Garden State Expansion project

(FERC docket number CP18-18)

The Garden State Expansion project recently complet­ed construction of a new compressor station in Borden­town, which connects to the above-described Southern Reliability Link Pipeline, and increased the capacity of an existing compressor station in Mercer County. This is a Transco Williams FERC approved project. The com­pressor station has been built and is technically in op­eration – but won’t be in service until the SRL Pipeline, which is being challenged in the courts, is constructed. However, as noted below, this compressor can be used to support other pipelines.

Chesterfield and Bordentown Township continue to ap­peal both FERC’s approval of the compressor station itself and the New Jersey BPU’s approval of the Southern Reli­ability Link pipeline. Both towns and the New Jersey Sierra Club and Pinelands Preservation Alliance have also appealed the New Jersey Pinelands Commission vote to permit the pipeline to proceed through a portion of the protected Pinelands Reserve on the joint base.

Attorneys for Chesterfield and Bordentown townships, which opposed approval of the station and pipeline be­cause of the safety and pollution risks they may pose to nearby homes and businesses, sent their own letters to FERC arguing that allowing the station to go into ser­vice was “completely premature” given the uncertain status surrounding the Southern Reliability Link.

“As opponents have been arguing all along, with (the pipeline) there is no need for the GSE compressor in Chesterfield,” Chesterfield’s attorney John Gillespie wrote. “The GSE compressor was designed and con­structed in response to a single shipper’s request, and that single shipper’s project very realistically may nev­er come into existence.”

A March 19, 2018 article in Marcellus News stated that the lawsuit by Chesterfield and Bordentown asking the U.S. Court of Appeals for the Third Circuit to overturn FERC’s previous decision to allow the project was unsuccessful.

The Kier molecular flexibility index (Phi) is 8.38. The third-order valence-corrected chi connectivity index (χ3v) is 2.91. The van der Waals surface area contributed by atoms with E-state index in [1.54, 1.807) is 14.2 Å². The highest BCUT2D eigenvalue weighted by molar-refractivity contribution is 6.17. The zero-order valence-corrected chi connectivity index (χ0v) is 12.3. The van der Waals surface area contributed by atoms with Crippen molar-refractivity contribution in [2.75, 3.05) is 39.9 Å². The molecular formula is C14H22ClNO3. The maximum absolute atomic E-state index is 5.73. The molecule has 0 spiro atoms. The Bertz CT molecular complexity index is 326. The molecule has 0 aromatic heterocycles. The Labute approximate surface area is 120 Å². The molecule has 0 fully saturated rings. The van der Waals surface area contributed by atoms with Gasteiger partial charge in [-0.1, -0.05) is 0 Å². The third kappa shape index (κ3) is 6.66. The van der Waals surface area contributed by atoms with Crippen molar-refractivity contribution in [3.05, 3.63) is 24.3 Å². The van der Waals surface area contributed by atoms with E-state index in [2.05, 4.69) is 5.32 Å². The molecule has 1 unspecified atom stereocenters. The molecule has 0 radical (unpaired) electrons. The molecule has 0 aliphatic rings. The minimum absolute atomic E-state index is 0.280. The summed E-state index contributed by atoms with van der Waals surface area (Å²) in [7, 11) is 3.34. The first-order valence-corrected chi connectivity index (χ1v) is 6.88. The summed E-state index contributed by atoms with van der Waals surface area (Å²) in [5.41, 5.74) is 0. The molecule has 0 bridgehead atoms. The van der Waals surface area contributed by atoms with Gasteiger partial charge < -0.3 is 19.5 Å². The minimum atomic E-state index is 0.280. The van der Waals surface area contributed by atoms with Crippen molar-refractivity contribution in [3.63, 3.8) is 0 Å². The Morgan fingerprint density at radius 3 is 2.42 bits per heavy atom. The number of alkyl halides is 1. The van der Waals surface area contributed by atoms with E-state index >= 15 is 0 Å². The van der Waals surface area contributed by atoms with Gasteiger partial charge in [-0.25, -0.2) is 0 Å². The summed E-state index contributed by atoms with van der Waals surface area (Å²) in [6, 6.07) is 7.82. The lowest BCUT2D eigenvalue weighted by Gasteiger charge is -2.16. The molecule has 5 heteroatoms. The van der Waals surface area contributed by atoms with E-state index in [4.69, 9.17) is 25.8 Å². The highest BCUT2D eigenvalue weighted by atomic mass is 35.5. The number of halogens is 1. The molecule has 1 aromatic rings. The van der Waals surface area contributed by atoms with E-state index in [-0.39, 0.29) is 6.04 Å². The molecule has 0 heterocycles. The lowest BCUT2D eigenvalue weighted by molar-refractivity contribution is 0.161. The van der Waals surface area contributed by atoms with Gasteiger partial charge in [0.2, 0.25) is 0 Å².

The same article addressed the issue of this project being built only for the SRL pipeline saying, “So if the Southern Reliability Link pipeline isn’t yet built, where will the extra Marcellus molecules flowing through Transco’s pipeline go? Don’t worry–there’s plenty of other markets where Williams can sell the extra gas until the short pipeline through the scrub pines gets built.”

The new compressor station in Chesterfield can push gas north to the newly bi-directional Trenton Woodbury Line up to the expanded compressor station in Lawrence Town­ship (also part of the Garden Expansion) and would tie directly into the proposed Greenfield Compressor Station 206 in Somerset, described as part of the NESE project.

This compressor station can be used if SRL isn’t built. While Transco said it was just for SRL, it can tie into the Trenton Woodbury line (as stated above), it can get gas from Compressor station #200 in Chester County PA (also included in the NESE project) and it could receive gas from PennEast.

The EIA data base shows two Garden State Expansion phases as follows:

  • Phase 1, completed 9/9/17, 20 MMcf/d
  • Phase 2, completed 3/16/18, 120 MMcf/d

Articles on this project consistently show that its total capacity is 180 MMcfd (million cubic feet per day).

The FERC Environmental Assessment (docket no. CP15- 89-000) shows total annual GHG CO2e emissions from operation of the compressors of 39,174 tons per year (0.04M tons per year). This is very low compared to oth­er compressors because these are electric-driven and do not burn methane for power. Emissions are mainly from blowdowns and methane leaks at the compressor. The EA does not have separate measures of CO2 or methane.

While this project is a compressor station the additional gas (180 MMcfd) will be transported by pipelines. There­fore, it is appropriate to compute the GHG emissions of this additional gas associated with these compressors.

Based on the assumptions described in Appendix I of our report, the estimated GHG emissions would be:

  • Emissions from the combustion of the gas the com­pressor/pipeline would carry = 3.53 MMt (million metric tons) CO2
  • Total emissions from methane leaked across the gas supply chain (extraction to consumption) (Pennsyl­vania and New Jersey) = 2.55 MMt CO2e
  • Emissions from methane leaked during transportation and consumption in New Jersey = 0.43 MMt CO2e
  • Total emissions from compressor/pipeline in New Jersey = 4.00 MMt CO2e